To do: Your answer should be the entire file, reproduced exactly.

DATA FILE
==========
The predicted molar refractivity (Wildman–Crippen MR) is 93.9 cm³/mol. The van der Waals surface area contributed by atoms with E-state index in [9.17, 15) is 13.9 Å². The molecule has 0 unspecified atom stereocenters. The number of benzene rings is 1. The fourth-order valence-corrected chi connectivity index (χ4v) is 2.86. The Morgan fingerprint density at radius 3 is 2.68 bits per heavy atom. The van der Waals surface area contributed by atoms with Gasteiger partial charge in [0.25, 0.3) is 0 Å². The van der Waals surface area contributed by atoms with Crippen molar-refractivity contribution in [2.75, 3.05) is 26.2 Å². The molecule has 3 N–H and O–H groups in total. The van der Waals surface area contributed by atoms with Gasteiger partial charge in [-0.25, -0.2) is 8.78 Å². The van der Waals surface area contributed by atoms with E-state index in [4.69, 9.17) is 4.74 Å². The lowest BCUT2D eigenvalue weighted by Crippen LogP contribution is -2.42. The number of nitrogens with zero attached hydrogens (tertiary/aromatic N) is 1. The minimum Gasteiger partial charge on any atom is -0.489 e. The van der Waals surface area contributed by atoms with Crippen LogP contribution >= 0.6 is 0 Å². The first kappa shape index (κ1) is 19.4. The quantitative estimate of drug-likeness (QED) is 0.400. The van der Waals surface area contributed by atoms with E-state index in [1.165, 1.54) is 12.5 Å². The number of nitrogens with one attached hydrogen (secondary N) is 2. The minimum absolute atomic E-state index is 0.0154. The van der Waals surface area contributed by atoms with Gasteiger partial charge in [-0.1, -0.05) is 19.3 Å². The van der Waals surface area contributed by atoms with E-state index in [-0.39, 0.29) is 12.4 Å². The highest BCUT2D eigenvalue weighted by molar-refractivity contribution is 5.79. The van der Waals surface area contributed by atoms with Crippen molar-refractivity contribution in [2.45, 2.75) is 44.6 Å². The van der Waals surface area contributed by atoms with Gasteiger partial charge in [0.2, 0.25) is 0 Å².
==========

The predicted molar refractivity (Wildman–Crippen MR) is 93.9 cm³/mol. The van der Waals surface area contributed by atoms with E-state index in [9.17, 15) is 13.9 Å². The molecule has 0 unspecified atom stereocenters. The number of benzene rings is 1. The fourth-order valence-corrected chi connectivity index (χ4v) is 2.86. The Morgan fingerprint density at radius 3 is 2.68 bits per heavy atom. The van der Waals surface area contributed by atoms with Gasteiger partial charge in [0.25, 0.3) is 0 Å². The van der Waals surface area contributed by atoms with Crippen molar-refractivity contribution in [2.75, 3.05) is 26.2 Å². The molecule has 3 N–H and O–H groups in total. The van der Waals surface area contributed by atoms with Gasteiger partial charge in [-0.25, -0.2) is 8.78 Å². The van der Waals surface area contributed by atoms with E-state index in [4.69, 9.17) is 4.74 Å². The lowest BCUT2D eigenvalue weighted by Crippen LogP contribution is -2.42. The number of nitrogens with zero attached hydrogens (tertiary/aromatic N) is 1. The minimum Gasteiger partial charge on any atom is -0.489 e. The van der Waals surface area contributed by atoms with Crippen LogP contribution >= 0.6 is 0 Å². The first kappa shape index (κ1) is 19.4. The quantitative estimate of drug-likeness (QED) is 0.400. The van der Waals surface area contributed by atoms with E-state index in [1.165, 1.54) is 12.5 Å². The number of nitrogens with one attached hydrogen (secondary N) is 2. The minimum absolute atomic E-state index is 0.0154. The van der Waals surface area contributed by atoms with Gasteiger partial charge in [-0.1, -0.05) is 19.3 Å². The van der Waals surface area contributed by atoms with E-state index in [-0.39, 0.29) is 12.4 Å². The highest BCUT2D eigenvalue weighted by molar-refractivity contribution is 5.79. The van der Waals surface area contributed by atoms with Crippen molar-refractivity contribution in [2.45, 2.75) is 44.6 Å². The van der Waals surface area contributed by atoms with Gasteiger partial charge in [0.2, 0.25) is 0 Å².